I know I have to remind myself to hug my older boys, much more than with the younger ones, who squeeze love into me every chance they get. But it's so incredbily satisfying. Hugging my 11-year-old these days means feeling a chin on par with my shoulder. Hugging my 8-year-old brings out his dimples; he almost never asks for a hug anymore, but those dimples show me how much he still enjoys my touch. My 6-year-old likes to cuddle with me as he falls asleep, and my three-year-old -- well, his hugs are the light of my day.

So hug your sons, big or small. They may be old enough to wrap you in their arms, but that's OK. They still need your touch.

9 comments:

  1. great post. it's a great reminder. my 6 year old has started to act as if he's too cool for hugs and kisses but this really helps me remember he needs them just as much as the other two who are always snugglin up to me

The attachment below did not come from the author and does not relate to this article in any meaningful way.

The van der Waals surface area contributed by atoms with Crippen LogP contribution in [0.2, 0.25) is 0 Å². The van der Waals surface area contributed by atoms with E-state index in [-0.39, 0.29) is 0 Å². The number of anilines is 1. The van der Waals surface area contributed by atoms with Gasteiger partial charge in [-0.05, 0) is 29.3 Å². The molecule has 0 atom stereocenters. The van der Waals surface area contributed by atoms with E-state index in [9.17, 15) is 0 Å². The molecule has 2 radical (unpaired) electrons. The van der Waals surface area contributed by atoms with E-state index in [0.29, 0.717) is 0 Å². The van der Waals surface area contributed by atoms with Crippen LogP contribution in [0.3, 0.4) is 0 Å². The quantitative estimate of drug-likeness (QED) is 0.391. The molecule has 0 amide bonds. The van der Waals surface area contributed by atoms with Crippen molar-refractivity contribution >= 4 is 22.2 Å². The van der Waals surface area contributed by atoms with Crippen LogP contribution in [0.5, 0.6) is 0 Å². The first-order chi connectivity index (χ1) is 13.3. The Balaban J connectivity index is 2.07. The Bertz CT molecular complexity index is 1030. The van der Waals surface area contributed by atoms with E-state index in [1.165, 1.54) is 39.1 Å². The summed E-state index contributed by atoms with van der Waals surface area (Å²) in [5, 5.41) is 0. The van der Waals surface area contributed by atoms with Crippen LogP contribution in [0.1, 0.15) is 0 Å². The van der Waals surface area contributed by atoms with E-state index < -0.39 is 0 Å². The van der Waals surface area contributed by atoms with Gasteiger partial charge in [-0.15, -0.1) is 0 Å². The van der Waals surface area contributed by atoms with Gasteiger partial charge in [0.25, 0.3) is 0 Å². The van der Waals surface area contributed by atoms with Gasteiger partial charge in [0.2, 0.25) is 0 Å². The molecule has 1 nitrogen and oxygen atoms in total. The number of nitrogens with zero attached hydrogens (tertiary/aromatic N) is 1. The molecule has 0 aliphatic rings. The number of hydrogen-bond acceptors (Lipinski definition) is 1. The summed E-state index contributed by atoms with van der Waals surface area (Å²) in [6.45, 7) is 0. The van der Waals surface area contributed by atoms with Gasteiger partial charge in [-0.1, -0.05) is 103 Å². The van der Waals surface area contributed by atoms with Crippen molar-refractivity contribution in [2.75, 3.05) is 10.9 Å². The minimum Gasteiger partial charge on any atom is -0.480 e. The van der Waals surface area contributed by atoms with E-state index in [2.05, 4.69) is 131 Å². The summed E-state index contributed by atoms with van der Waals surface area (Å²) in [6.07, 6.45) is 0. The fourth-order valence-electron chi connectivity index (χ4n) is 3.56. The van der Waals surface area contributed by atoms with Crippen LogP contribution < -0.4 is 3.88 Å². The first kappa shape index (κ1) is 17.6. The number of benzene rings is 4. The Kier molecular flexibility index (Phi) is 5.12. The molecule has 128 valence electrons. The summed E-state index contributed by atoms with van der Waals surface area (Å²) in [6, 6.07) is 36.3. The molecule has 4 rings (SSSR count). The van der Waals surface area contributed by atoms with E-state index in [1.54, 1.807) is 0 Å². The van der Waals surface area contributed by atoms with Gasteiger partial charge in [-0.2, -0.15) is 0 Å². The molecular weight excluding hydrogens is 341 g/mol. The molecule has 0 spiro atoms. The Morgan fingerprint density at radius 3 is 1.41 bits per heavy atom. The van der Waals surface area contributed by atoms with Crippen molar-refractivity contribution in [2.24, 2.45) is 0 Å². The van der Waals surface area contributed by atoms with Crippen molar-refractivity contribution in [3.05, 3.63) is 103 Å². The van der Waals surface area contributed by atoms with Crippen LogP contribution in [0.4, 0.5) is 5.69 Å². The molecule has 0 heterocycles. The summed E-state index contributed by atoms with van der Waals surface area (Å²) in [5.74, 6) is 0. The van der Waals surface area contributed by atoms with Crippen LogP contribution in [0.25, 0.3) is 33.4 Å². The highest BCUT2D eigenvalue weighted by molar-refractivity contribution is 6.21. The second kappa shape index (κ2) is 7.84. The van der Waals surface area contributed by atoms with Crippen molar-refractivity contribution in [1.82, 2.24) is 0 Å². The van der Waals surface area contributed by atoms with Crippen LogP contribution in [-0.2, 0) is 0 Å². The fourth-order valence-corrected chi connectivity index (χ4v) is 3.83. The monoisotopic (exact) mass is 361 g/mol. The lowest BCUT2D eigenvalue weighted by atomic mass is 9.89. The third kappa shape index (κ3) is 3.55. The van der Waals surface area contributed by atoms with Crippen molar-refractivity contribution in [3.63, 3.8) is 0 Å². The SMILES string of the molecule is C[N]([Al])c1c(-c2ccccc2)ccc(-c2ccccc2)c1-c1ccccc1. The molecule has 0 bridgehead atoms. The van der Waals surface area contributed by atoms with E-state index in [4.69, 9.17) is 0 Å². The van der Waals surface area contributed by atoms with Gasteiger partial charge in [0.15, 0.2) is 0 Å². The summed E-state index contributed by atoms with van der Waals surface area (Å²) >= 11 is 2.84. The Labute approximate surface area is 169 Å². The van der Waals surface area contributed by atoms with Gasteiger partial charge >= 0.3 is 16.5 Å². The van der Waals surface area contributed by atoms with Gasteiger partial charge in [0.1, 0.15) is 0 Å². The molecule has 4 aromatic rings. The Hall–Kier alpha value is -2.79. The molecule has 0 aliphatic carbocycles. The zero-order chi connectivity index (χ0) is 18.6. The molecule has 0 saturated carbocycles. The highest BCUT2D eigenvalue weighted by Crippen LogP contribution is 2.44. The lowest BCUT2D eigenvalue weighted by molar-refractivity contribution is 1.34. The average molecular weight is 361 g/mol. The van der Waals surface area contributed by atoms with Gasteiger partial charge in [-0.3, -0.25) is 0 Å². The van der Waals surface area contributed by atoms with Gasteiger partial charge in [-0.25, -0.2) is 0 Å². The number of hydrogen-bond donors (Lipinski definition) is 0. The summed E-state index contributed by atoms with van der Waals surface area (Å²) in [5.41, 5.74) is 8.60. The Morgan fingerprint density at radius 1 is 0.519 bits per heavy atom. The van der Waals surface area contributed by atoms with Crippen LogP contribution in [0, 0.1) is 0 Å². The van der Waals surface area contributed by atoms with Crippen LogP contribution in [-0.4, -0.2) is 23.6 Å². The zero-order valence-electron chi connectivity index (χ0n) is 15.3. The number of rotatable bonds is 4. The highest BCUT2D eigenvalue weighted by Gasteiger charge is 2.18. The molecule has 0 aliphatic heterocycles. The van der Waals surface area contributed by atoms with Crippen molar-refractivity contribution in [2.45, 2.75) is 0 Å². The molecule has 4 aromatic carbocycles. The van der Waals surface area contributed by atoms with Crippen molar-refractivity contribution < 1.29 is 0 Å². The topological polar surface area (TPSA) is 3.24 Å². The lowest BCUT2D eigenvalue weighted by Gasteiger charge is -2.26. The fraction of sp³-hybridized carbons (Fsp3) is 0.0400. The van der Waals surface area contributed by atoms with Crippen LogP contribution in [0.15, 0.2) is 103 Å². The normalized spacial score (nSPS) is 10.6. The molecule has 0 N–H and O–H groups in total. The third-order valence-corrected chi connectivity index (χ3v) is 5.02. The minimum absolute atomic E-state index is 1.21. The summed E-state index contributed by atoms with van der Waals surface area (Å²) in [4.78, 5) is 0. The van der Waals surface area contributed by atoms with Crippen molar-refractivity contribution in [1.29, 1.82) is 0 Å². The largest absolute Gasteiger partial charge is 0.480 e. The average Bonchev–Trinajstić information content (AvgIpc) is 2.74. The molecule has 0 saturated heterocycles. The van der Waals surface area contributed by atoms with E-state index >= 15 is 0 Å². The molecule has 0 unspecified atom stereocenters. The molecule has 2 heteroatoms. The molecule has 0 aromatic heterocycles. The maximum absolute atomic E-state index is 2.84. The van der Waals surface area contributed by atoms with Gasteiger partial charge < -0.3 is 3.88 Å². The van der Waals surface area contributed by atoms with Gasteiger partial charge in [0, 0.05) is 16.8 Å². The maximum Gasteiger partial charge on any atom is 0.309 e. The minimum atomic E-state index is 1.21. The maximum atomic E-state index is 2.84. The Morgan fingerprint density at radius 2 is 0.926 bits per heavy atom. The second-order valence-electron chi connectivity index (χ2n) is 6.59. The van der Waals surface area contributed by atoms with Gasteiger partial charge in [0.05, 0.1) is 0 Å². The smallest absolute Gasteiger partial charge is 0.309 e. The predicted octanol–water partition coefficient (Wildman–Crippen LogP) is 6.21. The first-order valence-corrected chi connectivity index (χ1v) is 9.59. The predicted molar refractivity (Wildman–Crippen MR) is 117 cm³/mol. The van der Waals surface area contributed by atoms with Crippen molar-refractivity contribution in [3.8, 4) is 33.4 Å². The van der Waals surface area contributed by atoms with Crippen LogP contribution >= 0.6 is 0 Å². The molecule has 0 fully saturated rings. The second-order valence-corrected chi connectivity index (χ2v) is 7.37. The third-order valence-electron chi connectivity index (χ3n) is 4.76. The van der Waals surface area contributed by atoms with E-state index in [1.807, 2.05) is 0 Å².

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  2. My 9 yr old boy gives the best hugs! Thanks for the reminder to seek out those fabulous hugs often.

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  3. As a first year homeschooler, I have to say how amazed I am at the amount of physical closeness my boys want/need from me. We wake up and hug. I get spontaneous hugs throughout the day. We snuggle to read or talk or one of them may just pull me to the couch to have a moment. I once read about a mom who never pulled away from a hug with her children, she would wait until they released her. I followed her lead. It is a great way to hug. The hug will often go on and on. Try it!